Special protection now available against brute force attacks
Online security is an area of increasing concern to business owners, and can have a major impact on your brand. If your site is compromised, hackers can deface it. They can secretly install a piece of malware code that uses your site to send out spam. They can get customer information.
We’re pleased to announce a new, improved form of protection for your website.
One of the more challenging security problems has been that of Brute Force attacks. Unlike hacks that focus on vulnerabilities in software, brute force attacks exploit the simplest method of gaining access to a site: by trying usernames and passwords, over and over again, until it gets in. If one had unlimited time and wanted to try an unlimited number of password combinations to get into your site they eventually would, right?
By default, WordPress sites are susceptible to this form of attack, because the system allows users unlimited attempts to log in. Brute force attacks dramatically slow down your website while they are happening, because they act as if thousands of different people are attempting to login at essentially the same time.
Enabling login limits will ban the host user from attempting to login again after the specified bad login threshold has been reached. Even with login limits, brute force attacks can slow down site access and spike your analytics with false readings.
Even with login limits, brute force attacks can slow down site access and spike your analytics with false readings.
The Adwiz installs security software for all clients on sites we build for them that puts login limits in place. When there are too many attempts, the system shuts out the IP address used. However, it would be a problem to lock out the user for an excessively long time because it is physically possible that the attempt was a legitimate one. Sometimes our clients forget their passwords and try a few times. They get locked out, but it’s not the end of the world because they can try again just 15 minutes later. If we were to shut them out for a long time, say 24 hours, it would create some very frustrating experiences.
While these short-term lockouts help, they don’t really solve the problem. The same hackers try the same tactic at thousands of websites every single day. Using automated systems, when they get locked out, the system just comes back later to try again.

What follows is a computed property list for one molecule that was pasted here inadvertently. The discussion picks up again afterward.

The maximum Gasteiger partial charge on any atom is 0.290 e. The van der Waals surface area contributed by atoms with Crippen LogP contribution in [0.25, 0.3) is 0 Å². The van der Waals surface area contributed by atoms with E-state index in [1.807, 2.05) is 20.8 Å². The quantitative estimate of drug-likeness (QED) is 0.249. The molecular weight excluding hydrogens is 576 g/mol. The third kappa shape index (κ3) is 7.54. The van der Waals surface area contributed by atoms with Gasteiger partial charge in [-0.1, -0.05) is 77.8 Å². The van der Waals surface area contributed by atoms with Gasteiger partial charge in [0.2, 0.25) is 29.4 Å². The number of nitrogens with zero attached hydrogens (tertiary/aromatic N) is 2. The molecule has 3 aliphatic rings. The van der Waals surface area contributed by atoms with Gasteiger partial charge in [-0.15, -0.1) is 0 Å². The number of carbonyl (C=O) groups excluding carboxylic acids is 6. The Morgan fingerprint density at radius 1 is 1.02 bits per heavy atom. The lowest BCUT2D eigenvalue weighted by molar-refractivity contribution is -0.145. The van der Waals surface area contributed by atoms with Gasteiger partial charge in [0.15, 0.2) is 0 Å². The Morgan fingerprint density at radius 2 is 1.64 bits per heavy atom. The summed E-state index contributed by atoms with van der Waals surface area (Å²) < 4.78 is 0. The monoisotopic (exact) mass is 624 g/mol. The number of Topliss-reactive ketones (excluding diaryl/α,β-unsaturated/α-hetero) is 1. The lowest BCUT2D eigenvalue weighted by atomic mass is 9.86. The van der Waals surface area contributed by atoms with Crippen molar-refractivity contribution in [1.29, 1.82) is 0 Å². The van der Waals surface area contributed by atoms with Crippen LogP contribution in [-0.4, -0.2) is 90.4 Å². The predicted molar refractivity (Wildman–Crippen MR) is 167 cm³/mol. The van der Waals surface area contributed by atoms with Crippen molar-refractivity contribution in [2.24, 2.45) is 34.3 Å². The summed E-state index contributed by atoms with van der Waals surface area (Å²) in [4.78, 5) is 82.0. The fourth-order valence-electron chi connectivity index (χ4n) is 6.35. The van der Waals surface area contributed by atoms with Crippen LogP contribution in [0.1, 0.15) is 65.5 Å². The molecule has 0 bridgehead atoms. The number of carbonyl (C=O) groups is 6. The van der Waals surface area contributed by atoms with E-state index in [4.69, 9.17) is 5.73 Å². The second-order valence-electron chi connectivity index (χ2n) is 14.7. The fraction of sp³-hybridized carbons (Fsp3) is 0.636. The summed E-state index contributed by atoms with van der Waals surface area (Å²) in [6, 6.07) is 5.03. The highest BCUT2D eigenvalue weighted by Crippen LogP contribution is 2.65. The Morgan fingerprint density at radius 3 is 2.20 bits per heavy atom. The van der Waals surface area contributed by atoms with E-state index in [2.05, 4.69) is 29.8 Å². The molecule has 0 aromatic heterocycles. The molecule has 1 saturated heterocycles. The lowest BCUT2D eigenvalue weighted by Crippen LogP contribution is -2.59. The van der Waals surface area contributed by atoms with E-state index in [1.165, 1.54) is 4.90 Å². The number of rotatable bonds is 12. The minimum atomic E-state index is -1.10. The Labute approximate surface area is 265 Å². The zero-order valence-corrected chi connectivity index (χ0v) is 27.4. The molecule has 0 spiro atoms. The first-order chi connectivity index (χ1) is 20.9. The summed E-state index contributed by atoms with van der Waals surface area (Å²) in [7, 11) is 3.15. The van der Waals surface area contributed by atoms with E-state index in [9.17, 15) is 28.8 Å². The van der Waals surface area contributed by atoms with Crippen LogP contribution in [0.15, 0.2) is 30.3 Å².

That’s why we’re pleased to announce a new security measure available to all of our ReBoot subscribers.
The new Brute Force Protection Network actually uses the power of the Internet to block hacker IP addresses by comparing them against those used at other websites. This is essentially the same approach used very effectively by Akismet, the leading anti-spam plugin, and the only one that actually manages to stop spam. All the sites on the network share the IP addresses of suspected attacks. When the network sees the same IP address used on thousands of other websites for failed login attempts, it knows this is a brute force attack. The system then locks that common IP address out of all the sites registered with the network. Simple and effective.
Although it will take time to catalog all the offending IP addresses (most hackers use many IP addresses and change them constantly), over the next few months we believe the network will get increasingly good at detecting brute force attacks and thus protecting your site by locking out those IP addresses so they can’t even try to login.
The new Brute Force Protection Network actually uses the power of the Internet to block hacker IP addresses by comparing them against those used at other websites.
We’re applying the Brute Force Protection Network, effective immediately, for all our ReBoot clients. ReBoot is a subscription service created by the Adwiz that bundles together a large variety of paid services to provide greater security and valuable reporting services to website clients, so that your brand is not only protected but so that you know what’s happening with your website. You can learn more about ReBoot here.